Carrot Pie with a Pecan Crust
“I eat a lot of carrots—by themselves, pickled, in salads, grilled, in cake—and so why not in a pie?” asks Chef Joshua McFadden, executive chef and owner of Portland restaurant Ava Gene’s. He explains, “The pie has a soft, delicate texture reminiscent of a pumpkin pie (though the slices won't hold their shape as well as pumpkin pie), but it's distinctly carrot and deliberately not too sweet. The pecan crust adds a touch of richness.” Serve it with a dollop of lightly sweetened whipped cream or a scoop of ice cream, if you like. A plain slice is also very good for breakfast.
For the pecan crust:
- 1/2 cup (2 oz./60 g) pecans
- 1 2/3 (7 1/4 oz./205 g) unbleached all-purpose flour, plus more for dusting
- 1/4 cup plus 1 Tbs. (2 oz./60 g) sugar
- 1 tsp. kosher salt
- 8 Tbs. (1 stick) (4 oz./125 g) very cold unsalted butter, cut into 8 pieces
- 2 Tbs. very cold water
For the filling:
- 2 lb. (1 kg) carrots (about 6 large), trimmed, peeled and cut into 1-inch (2.5-cm) chunks
- Kosher salt
- 1/2 cup (4 oz./125 g) sugar
- 1 1/2 cups (12 fl. oz./375 ml) heavy cream or crème fraîche
- 2 Tbs. unsalted butter
- 2 eggs plus 1 egg yolk
For garnish (optional):
- 3 Tbs. chopped candied ginger
- 1/4 cup (1 oz./30 g) chopped toasted pecans
To make the crust, put the pecans in a food processor and pulse until they are very fine and uniform, though not to the point of pecan butter. Add the flour, sugar and salt and pulse a few times to blend. Add the butter and pulse again until the largest piece is the size of a small pea.
With the food processor running, drizzle in the water and process until the mixture climbs up the sides of the processor. Remove the top and squeeze a big pinch of the dough to see whether it's still dry and crumbly or holds together and feels moist. If it is dry, pulse in a few more drops of water.
When the dough is the right consistency, dump it on a lightly floured counter and gather it into a ball. Push the dough away from you with the heel of your hand and then, with a dough scraper or thin spatula, scrape it back into a ball. Repeat for a few strokes until the dough starts to come together. Don't overwork it; it's okay if it's still slightly crumbly. Shape it into a flat disk. Wrap in plastic and chill for about 30 minutes; if you chill it longer, leave at room temperature for a few minutes before rolling it to avoid cracking. At this point the dough can be stored in the refrigerator for up to 2 days or frozen for up to 3 months.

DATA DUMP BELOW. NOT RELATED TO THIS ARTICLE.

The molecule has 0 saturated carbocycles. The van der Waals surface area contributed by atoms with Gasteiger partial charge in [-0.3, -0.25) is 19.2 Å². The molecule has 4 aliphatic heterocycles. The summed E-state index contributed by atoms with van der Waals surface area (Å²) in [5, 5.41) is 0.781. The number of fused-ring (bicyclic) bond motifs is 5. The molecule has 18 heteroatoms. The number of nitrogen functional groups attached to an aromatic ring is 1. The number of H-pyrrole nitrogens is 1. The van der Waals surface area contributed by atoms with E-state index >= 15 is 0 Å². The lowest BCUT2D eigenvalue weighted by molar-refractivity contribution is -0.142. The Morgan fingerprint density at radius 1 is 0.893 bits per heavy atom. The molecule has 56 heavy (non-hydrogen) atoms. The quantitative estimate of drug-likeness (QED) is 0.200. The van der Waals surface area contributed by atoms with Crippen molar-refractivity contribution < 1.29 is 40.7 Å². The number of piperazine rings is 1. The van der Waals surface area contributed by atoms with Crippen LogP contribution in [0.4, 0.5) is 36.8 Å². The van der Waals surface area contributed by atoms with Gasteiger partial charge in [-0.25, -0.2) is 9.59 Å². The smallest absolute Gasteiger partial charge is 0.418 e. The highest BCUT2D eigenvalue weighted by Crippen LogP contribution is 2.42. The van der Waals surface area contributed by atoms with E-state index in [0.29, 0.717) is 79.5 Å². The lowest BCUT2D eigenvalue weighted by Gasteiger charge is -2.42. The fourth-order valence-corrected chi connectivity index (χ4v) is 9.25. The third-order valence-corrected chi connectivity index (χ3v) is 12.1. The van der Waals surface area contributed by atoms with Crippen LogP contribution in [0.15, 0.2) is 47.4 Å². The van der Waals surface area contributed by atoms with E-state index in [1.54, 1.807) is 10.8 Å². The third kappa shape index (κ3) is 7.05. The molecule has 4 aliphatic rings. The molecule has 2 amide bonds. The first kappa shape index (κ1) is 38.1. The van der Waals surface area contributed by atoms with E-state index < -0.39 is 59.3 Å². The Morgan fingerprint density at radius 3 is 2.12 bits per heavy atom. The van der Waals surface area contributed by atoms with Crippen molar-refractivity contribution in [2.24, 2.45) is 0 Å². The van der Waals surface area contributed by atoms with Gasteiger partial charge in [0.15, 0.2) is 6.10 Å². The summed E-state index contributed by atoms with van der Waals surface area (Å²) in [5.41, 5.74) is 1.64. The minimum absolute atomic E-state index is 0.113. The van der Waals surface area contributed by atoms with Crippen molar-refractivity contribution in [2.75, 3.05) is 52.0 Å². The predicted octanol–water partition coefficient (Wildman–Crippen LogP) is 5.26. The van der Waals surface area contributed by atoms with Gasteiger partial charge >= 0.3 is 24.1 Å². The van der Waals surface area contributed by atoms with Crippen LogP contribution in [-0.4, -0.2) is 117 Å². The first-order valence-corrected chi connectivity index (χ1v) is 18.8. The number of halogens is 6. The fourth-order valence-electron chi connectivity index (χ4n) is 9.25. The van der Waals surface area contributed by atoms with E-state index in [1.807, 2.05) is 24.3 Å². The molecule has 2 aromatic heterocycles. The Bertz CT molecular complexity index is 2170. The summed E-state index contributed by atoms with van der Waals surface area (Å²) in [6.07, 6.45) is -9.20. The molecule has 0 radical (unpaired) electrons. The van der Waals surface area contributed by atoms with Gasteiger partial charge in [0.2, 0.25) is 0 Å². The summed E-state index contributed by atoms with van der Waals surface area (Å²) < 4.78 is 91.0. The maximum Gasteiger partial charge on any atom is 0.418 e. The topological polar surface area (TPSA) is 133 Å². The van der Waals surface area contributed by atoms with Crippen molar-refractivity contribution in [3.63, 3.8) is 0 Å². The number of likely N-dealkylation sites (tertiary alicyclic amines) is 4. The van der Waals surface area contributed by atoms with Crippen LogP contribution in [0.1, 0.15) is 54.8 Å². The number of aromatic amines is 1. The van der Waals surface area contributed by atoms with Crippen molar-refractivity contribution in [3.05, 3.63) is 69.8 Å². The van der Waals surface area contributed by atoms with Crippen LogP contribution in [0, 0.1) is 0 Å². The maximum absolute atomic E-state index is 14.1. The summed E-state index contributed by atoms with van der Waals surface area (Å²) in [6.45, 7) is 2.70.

To make the filling, put the carrots in a large saucepan, cover with water, add 2 tsp. salt and bring to boil. Adjust the heat to a gentle boil and cook until the carrots are thoroughly tender, 20 to 35 minutes, depending on the age and shape of your carrots. Drain well and transfer to a blender.
Put the sugar and 1/4 cup (2 fl. oz./60 ml) water into the saucepan, stir to moisten the sugar and cook over medium-high heat, without stirring but with a few swirls of the pan, until the sugar syrup has turned a dark amber and smells very caramel-y, 5 to 6 minutes. Be careful because the caramel is very hot.
Carefully add 1/4 cup (2 fl. oz./60 ml) of the cream—it may spatter—and whisk until the caramel is smooth. Add the butter and a pinch more salt. Pour the caramel sauce into the blender with the carrots. Add the remaining 1 1/4 cups (10 oz./310 ml) cream, the whole eggs (which you've cracked one at a time into a separate bowl, just in case any shell gets in them) and egg yolk. Blend on high until the filling is very smooth. Set aside until your pie shell is ready.
Lightly flour your work surface and roll out the pecan dough into a 14-inch (35-cm) round. Roll it gently around your rolling pin, move it over a 9-inch (23-cm) pie plate and gently unroll it into position, allowing it to drape into the corners without stretching. Tuck the excess pastry under itself to make a neat thicker edge. Using two fingers of one hand and one finger of the other hand, work your way around the edge to flute it. Chill the pie shell for 30 minutes in the freezer or 1 hour in the refrigerator.
Preheat an oven to 400°F (200°C). Line the pie shell with foil or parchment paper and fill with dried rice or beans. If you're using foil, fold it toward the center so it doesn't get stuck in the pastry. Bake until the edges are puffed and very light brown, about 10 minutes. Reduce the oven temperature to 325°F (165°C). Carefully remove the foil and weights and bake for another 20 minutes to dry out the center of the crust. Make sure the crust edges aren't getting too brown. If so, reduce the oven temperature to 300°F (150°C).
Pour the filling into the partially baked crust and bake at 325°F until the filling is just set. It will still be very soft, but the top will have puffed a bit and when you shake the pie, you won't see actual rolling liquid in the center, just a bit of a jiggle. This should take about 1 hour.
Let the pie cool completely before cutting and serving. If desired, garnish the top of the pie with the ginger and pecans just before serving. Makes one 9-inch (23-cm) pie; serves 6 to 8.
Adapted from Six Seasons: A New Way with Vegetables, by Joshua McFadden with Martha Holmberg (Artisan Books). Copyright © 2017.